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Lessons from a Winter Storm

Our good friends were living in Del Rio Texas during recent winter storms (February 2021). Widespread power outages compromised their way of living. Fortunately, they fared alright and came away with practical lessons for better home-based emergency preparation. This is their account.*

These are some valuable lessons we learned from our experience—things we were glad we had prepared for, and things we wish we had:


Literally everything in our house is electric. No gas. So, for us we couldn’t cook or have hot water (before water left, too). Most of our fridge food spoiled, just because we had no way of cooking the frozen stuff, and eating cold leftovers sounded not good at all. A lot of the veggies I had needed to be cooked as well. We had a very small backpacking stove that runs on gas, we were glad to have that! It was reeeeeeeally old though, almost two decades! We had to break it to get it to work, so we only had 100% power, which boiled our water in under 2 mins haha! Not good for cooking, but we made oatmeal a few times and had lots of hot chocolate.

Things would have been had we gone without power and water in the summer months, something that we’ve been carefully considering.


  1. Have a way to cook food. A grill (propane, charcoal or both), or even a fire pit would be better than what we had. Also, a cheap cast iron pan that you don’t mind putting in the fire. 
  2. We had lots of shelf stable food (including canned and powdered milk) which we used because we didn’t have a way to cook. Military MRE’s were nice too! They come with heater packs that warm up the meal. It was fun for the kids too, so many things to open and try.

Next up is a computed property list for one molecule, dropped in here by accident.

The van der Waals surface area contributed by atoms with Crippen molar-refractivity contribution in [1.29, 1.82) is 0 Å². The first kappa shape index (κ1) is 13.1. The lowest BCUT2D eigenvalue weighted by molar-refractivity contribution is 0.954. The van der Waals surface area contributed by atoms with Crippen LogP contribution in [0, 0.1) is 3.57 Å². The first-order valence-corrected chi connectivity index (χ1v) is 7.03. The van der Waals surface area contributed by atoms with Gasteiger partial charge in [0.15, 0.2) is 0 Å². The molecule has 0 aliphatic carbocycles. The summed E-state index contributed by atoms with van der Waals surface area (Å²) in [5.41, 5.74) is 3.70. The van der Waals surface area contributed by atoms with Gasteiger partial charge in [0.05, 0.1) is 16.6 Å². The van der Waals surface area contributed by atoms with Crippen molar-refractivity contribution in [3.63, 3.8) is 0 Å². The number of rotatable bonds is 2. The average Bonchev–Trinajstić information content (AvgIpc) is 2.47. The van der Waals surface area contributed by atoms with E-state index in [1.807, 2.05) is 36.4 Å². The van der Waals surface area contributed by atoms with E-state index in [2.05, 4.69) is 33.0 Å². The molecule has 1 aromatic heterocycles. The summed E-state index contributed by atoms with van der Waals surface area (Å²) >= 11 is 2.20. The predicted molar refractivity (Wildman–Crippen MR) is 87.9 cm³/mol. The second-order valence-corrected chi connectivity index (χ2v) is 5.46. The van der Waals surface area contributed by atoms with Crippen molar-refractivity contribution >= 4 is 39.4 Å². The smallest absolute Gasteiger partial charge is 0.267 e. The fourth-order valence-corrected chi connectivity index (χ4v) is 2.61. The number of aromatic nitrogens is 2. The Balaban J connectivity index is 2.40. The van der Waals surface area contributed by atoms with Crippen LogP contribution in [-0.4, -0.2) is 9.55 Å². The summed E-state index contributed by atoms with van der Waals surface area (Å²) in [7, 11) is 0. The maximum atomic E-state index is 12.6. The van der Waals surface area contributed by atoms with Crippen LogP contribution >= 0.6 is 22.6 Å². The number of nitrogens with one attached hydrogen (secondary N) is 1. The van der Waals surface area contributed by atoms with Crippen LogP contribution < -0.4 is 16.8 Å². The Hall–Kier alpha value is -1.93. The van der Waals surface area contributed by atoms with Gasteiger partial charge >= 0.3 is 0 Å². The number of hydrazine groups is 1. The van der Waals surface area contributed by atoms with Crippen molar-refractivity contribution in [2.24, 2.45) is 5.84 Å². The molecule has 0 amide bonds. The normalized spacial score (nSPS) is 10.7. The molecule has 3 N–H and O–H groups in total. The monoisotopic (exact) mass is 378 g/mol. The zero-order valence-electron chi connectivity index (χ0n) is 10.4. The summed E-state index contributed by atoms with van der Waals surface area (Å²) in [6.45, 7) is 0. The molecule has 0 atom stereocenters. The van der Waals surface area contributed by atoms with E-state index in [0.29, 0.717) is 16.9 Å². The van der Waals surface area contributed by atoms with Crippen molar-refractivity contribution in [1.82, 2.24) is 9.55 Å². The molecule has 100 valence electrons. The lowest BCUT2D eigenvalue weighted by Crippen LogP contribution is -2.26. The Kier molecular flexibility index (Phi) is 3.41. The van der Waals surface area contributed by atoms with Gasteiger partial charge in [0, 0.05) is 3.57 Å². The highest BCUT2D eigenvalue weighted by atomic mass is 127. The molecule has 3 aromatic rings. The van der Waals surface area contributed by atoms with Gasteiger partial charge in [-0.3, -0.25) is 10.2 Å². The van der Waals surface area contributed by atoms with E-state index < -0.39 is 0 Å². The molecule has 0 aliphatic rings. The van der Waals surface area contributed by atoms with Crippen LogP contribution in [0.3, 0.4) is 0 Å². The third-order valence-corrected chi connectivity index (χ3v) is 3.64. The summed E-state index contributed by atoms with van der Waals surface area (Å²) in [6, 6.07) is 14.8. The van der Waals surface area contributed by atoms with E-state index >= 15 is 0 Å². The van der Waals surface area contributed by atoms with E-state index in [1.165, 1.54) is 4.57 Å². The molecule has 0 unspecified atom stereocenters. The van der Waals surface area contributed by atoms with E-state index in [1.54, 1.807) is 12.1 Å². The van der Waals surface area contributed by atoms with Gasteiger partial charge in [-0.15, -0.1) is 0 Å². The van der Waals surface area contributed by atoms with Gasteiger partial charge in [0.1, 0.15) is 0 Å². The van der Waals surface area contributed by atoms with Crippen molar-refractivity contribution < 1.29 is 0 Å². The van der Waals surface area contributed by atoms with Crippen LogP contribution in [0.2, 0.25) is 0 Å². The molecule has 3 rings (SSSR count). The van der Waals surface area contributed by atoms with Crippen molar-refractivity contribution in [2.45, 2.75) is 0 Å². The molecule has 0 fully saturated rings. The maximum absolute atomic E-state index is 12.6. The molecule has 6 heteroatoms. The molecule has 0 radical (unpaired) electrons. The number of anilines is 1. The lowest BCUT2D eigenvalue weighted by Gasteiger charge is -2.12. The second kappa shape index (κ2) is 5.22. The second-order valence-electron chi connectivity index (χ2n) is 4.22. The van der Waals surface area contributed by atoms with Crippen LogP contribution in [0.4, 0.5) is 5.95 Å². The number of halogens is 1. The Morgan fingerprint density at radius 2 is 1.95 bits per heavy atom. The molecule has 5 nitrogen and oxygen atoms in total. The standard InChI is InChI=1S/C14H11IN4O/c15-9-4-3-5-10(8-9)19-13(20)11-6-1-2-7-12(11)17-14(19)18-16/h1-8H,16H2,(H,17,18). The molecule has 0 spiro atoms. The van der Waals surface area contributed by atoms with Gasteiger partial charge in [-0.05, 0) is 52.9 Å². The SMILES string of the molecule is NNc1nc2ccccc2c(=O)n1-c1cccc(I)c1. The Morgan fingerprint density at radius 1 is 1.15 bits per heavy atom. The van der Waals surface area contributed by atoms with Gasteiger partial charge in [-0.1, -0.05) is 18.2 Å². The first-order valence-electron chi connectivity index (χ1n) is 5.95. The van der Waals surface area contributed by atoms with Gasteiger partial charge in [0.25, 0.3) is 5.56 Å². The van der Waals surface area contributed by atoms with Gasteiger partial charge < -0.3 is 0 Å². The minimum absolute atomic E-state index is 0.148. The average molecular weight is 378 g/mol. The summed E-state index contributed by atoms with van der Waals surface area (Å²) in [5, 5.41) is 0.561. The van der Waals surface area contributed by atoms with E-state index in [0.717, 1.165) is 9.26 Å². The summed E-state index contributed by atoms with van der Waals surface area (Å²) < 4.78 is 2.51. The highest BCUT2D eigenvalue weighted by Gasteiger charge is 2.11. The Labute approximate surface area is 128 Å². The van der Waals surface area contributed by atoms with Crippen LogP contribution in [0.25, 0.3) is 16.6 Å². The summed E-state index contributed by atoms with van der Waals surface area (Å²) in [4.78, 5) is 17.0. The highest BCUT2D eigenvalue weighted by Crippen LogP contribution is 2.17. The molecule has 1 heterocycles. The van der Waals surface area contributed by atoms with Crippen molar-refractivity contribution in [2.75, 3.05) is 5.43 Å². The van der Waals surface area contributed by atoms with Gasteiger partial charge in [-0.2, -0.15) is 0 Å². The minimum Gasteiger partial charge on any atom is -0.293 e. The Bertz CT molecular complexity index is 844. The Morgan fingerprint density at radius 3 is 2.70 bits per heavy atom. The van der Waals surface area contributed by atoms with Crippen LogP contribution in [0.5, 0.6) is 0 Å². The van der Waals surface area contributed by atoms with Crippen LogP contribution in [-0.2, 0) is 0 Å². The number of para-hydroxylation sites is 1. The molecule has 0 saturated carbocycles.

3. Our dishes piled up the day before the power went out. This sounds like a silly one, but I’ve been more motivated now to just do the dishes when they need to be done. It was rough going into the emergency with no clean dishes. 
  4. Have a washboard and a few buckets to wash clothes. Unfortunately we went into the emergency with piles of dirty clothes too. If we had been without power much longer we would have needed a way to wash clothes using little water as possible. You can buy fancy foot pumped washing machines too! They look cool, I want one haha. And then of course some rope or something to hang the clothes to dry. 
  5. More candles! We only had one candle, wish we had lots more. They give off heat, and while LED flashlights are brighter, candles were more comforting.
  6. For charging phones, we were lucky. Half of Del Rio had power the whole time. So, we were able to go warm up and charge our phones. Had we not been able to do that, we could charge in the car or use our battery banks (having solar powered stuff was nice). Be smart when charging phones or warming up in the car. There were some sad stories of families dying because of carbon monoxide poisoning. 
  7. For staying warm we did pretty well covering the windows and taping our doors, bundling up in our Utah winter stash, and piling on the blankets.